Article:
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Mark Villegas, Jordan Williams and Kim CozzettoMark Villegas, Jordan Williams and Kim Cozzetto ride through Seattle's sculpture park.
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Wright Bros Cycle WorksWright Bros Cycle Works at 219 N 36 Street in Seattle.
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Charles HadrannCharles Hadrann, owner of Wright Bros Cycle Works.
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Davey OilDavey Oil, from Community Bike Shop Bike Works in Seattle.
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Map of Seattle
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Mark VillegasMark Villegas follows Jordan Williams through Seattle's Sculpture Park.
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Nein FrankensteinNein Frankenstein working on a wheel at the bikery.
Mark Villegas, Jordan Williams and Kim Cozzetto
Wright Bros Cycle Works
Map of Seattle
By Erik Neumann
In 2007, the city of Seattle published the Bicycle Master Plan which set out to make Seattle "the most bicycle-friendly city in the nation." It's a lofty goal for a place with more than a few cycling challenges - perpetually rainy climate, sizable hills, and waterways that complicate travelling in a straight line, as well as highways and interstates that cut the city into different pieces. However Seattle is also a place that's great for biking, for roughly those same reasons - streets washed clean by the rain, terrifying rides down rollercoaster hills and along twisting waterfronts, countless neighbourhoods and parks that grew around major roads.
The bike community is not unified, but broken into pockets of culture here and there: racers, activists, freak-trikers, and commuters. It's a city that's confusing, but also constantly refreshing.
This morning, I'm sitting at a coffee shop called Monorail Espresso. It's a coffee shop in the smallest sense of the word. Opened in 1980 as Seattle's first coffee cart, owner Chuck Beek built a reputation for Monorail on strong coffee, even by Seattle standards. Today, Monorail is mostly known as a bike messenger hangout. At any given time a half-dozen sweaty, moustachioed and tattooed cowboys of the steel horse can be seen sitting out front, where they can watch their bikes, waiting for a delivery. I ask the barista why so many messengers get coffee here and she answers: "Some of us date them, and they get a better discount here than at other places." As I sit drinking, I'm suddenly interrupted by the clink of a quarter placed on my table. "Bicycle discount," Beek says before walking back to his shop. "I didn't see it when you first got here."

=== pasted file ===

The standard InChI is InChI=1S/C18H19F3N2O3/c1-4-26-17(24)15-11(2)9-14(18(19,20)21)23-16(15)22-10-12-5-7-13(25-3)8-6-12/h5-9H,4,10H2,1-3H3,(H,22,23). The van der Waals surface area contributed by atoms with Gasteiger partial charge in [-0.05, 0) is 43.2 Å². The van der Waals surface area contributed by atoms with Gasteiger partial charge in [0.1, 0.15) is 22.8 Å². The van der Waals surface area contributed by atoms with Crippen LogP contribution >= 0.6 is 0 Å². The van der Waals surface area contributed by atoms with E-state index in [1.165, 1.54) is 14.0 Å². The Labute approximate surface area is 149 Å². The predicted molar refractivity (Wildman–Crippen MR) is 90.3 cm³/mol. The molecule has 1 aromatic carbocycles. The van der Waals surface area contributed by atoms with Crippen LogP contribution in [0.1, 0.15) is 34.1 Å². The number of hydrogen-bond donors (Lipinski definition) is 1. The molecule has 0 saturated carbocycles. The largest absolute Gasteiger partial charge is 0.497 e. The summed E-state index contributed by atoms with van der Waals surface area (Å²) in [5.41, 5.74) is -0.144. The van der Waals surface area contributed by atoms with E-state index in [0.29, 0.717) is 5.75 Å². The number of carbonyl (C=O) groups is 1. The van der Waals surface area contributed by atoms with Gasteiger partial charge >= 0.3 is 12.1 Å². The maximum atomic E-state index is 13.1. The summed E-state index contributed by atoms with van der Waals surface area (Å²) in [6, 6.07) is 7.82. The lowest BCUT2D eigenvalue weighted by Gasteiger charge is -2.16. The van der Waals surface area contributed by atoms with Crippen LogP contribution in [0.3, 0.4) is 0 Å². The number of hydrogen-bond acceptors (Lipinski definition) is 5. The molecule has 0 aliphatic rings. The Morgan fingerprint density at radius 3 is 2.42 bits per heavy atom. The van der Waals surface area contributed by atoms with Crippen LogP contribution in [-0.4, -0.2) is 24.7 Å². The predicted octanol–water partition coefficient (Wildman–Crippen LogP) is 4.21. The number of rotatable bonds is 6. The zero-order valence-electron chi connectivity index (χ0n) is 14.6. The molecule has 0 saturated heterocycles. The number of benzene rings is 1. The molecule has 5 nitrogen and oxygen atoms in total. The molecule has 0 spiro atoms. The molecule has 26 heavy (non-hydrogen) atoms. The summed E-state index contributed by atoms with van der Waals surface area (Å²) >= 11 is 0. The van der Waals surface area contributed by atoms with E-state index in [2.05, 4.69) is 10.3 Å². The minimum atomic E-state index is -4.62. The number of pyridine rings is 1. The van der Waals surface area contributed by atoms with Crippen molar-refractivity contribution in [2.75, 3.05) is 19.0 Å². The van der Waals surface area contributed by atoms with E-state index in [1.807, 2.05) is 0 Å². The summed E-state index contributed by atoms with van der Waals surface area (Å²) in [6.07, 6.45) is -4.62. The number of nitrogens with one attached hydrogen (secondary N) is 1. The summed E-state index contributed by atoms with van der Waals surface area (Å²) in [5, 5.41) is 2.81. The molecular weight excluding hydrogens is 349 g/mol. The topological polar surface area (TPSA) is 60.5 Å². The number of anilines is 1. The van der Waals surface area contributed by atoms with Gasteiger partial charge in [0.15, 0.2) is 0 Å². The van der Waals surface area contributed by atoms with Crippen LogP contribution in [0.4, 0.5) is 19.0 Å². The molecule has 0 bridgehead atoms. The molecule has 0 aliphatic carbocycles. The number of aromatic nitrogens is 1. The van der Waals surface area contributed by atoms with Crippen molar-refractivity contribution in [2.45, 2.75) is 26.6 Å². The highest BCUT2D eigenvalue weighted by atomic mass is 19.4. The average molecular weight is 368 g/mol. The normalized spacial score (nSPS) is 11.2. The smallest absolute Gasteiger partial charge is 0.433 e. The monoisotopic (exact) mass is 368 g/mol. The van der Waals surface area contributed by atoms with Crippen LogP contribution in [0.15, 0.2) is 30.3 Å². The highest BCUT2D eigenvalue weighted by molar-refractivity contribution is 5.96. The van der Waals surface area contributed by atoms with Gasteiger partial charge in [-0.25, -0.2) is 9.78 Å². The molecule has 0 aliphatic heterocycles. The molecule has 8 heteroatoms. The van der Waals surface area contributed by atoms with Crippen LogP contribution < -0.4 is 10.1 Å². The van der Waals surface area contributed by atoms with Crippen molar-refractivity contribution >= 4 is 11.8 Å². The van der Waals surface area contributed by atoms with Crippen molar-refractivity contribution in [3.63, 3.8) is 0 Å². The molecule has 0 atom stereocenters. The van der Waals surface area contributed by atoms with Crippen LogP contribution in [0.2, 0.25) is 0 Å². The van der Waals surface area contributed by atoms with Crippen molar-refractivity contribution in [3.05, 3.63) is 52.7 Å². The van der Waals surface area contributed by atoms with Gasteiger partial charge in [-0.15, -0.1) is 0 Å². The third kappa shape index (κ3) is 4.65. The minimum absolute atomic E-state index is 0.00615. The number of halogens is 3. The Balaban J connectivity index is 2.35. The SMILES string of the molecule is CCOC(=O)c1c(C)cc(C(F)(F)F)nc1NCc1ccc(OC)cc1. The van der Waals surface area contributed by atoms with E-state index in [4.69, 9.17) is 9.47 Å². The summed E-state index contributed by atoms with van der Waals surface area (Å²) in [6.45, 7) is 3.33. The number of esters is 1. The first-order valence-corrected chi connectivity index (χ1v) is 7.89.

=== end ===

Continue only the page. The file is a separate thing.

Inspired by the encouraging start to the day I hop on my bike and ride up 5th Avenue into Seattle's downtown. In the Seattle Municipal Tower, I meet Peter Lagerwey, senior transportation planner with the Department of Transportation. Lagerwey was project manager for the Bicycle Master Plan. His chipper, no-nonsense tone is that of a city official who can quickly cut through public criticism, without sounding patronizing.
"We've been in a remarkable period," he says, discussing the bike plan thus far. "Because of the Bridging the Gap levy that was passed, we have a fair amount of funding available, and we also have a mayor and city council who've been very supportive. We have a unique combination of funds and political will." I ask him why it will take ten years to implement the plan, especially when so many cyclists are looking for signs of change. "Some of the stuff will show up quickly, if they're signs and paint. Other large capital projects can easily take five years or more to put together and we're not going to do all of those at the same time. We have a certain capacity in terms of what we can do and also a capacity in terms of the amount of funding."
Included in the list of projects to hit Seattle's streets are trails through greenbelts, and new bridges and underpasses across 15th Avenue West, one of Seattle's most dangerous roads to navigate. Recently a few large on-street bike racks have appeared, taking up one street parking space apiece. One, with a metal car-shaped profile, is a snarky reminder that one parked car can be replaced with enough parking for eight to ten bikes.
Despite what some consider slow progress on the Bike Master Plan and the recent threat of even greater economic drag, Seattle
has a rich array of existing cycle facilities. I head out of the Department of Transportation to my bike, and ride five minutes south to Pioneer Square where I stop in front of Bikestation Seattle. Bikestation is a downtown bicycle parking garage where commuters can store their bikes. Inside its long, skinny storefront are two rows of bike racks. The shop houses up to 75 bicycles, and can be accessed 24 hours a day with an electronic key at the front door. Seattle is the fifth Bikestation site, the other four other facilities being in California.
Next door, in a much quieter and cleaner office, is the Bicycle Alliance of Washington (BAW). Along with managing Bikestation Seattle, this advocacy group lobbies for cycling infrastructure, monitors transportation legislation, and serves as a policy voice for Washington cyclists. Currently BAW is lobbying for a variety of state transportation bills, including the Three-Foot Passing bill (HB 1491) which would legally define cars' safe passing distance for cyclists as three feet. Another, the Traffic Actuated Signals bill (MB 1403) would require all new street construction in Washington to include traffic signals capable of recognizing bicycles as well as cars. Bike Alliance represents the kind of behind-the-scenes policy work that's vital to good\ transportation planning.